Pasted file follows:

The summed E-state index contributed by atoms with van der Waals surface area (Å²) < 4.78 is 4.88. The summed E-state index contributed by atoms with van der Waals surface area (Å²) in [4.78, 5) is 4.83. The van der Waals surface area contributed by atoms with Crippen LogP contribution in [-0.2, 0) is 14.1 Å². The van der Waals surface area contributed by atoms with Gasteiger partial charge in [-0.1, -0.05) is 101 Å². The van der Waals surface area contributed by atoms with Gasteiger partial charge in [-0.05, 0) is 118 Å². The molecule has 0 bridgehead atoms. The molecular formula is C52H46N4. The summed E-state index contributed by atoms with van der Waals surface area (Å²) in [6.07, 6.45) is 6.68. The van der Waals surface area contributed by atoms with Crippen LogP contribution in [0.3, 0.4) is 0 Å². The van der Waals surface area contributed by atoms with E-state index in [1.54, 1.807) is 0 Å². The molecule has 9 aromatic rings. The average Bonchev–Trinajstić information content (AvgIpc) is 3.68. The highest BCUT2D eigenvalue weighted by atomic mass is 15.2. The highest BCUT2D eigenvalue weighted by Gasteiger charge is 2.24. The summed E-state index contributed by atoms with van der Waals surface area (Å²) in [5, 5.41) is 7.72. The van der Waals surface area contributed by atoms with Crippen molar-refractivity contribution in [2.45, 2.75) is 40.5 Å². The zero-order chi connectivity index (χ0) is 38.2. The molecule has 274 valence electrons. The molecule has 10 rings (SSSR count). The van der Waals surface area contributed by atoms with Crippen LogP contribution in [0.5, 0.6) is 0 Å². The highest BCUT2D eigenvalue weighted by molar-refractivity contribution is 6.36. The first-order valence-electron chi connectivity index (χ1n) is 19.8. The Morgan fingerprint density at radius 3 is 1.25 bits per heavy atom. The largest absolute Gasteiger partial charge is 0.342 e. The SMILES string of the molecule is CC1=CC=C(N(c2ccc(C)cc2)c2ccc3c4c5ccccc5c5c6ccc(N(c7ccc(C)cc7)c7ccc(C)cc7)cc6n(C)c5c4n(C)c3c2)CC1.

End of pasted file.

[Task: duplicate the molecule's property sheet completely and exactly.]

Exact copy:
The summed E-state index contributed by atoms with van der Waals surface area (Å²) < 4.78 is 4.88. The summed E-state index contributed by atoms with van der Waals surface area (Å²) in [4.78, 5) is 4.83. The van der Waals surface area contributed by atoms with Crippen LogP contribution in [-0.2, 0) is 14.1 Å². The van der Waals surface area contributed by atoms with Gasteiger partial charge in [-0.1, -0.05) is 101 Å². The van der Waals surface area contributed by atoms with Gasteiger partial charge in [-0.05, 0) is 118 Å². The molecule has 0 bridgehead atoms. The molecular formula is C52H46N4. The summed E-state index contributed by atoms with van der Waals surface area (Å²) in [6.07, 6.45) is 6.68. The van der Waals surface area contributed by atoms with Crippen LogP contribution in [0.3, 0.4) is 0 Å². The van der Waals surface area contributed by atoms with E-state index in [1.54, 1.807) is 0 Å². The molecule has 9 aromatic rings. The average Bonchev–Trinajstić information content (AvgIpc) is 3.68. The highest BCUT2D eigenvalue weighted by atomic mass is 15.2. The highest BCUT2D eigenvalue weighted by Gasteiger charge is 2.24. The summed E-state index contributed by atoms with van der Waals surface area (Å²) in [5, 5.41) is 7.72. The van der Waals surface area contributed by atoms with Crippen molar-refractivity contribution in [2.45, 2.75) is 40.5 Å². The zero-order chi connectivity index (χ0) is 38.2. The molecule has 274 valence electrons. The molecule has 10 rings (SSSR count). The van der Waals surface area contributed by atoms with Crippen LogP contribution in [0.5, 0.6) is 0 Å². The highest BCUT2D eigenvalue weighted by molar-refractivity contribution is 6.36. The first-order valence-electron chi connectivity index (χ1n) is 19.8. The Morgan fingerprint density at radius 3 is 1.25 bits per heavy atom. The largest absolute Gasteiger partial charge is 0.342 e. The SMILES string of the molecule is CC1=CC=C(N(c2ccc(C)cc2)c2ccc3c4c5ccccc5c5c6ccc(N(c7ccc(C)cc7)c7ccc(C)cc7)cc6n(C)c5c4n(C)c3c2)CC1.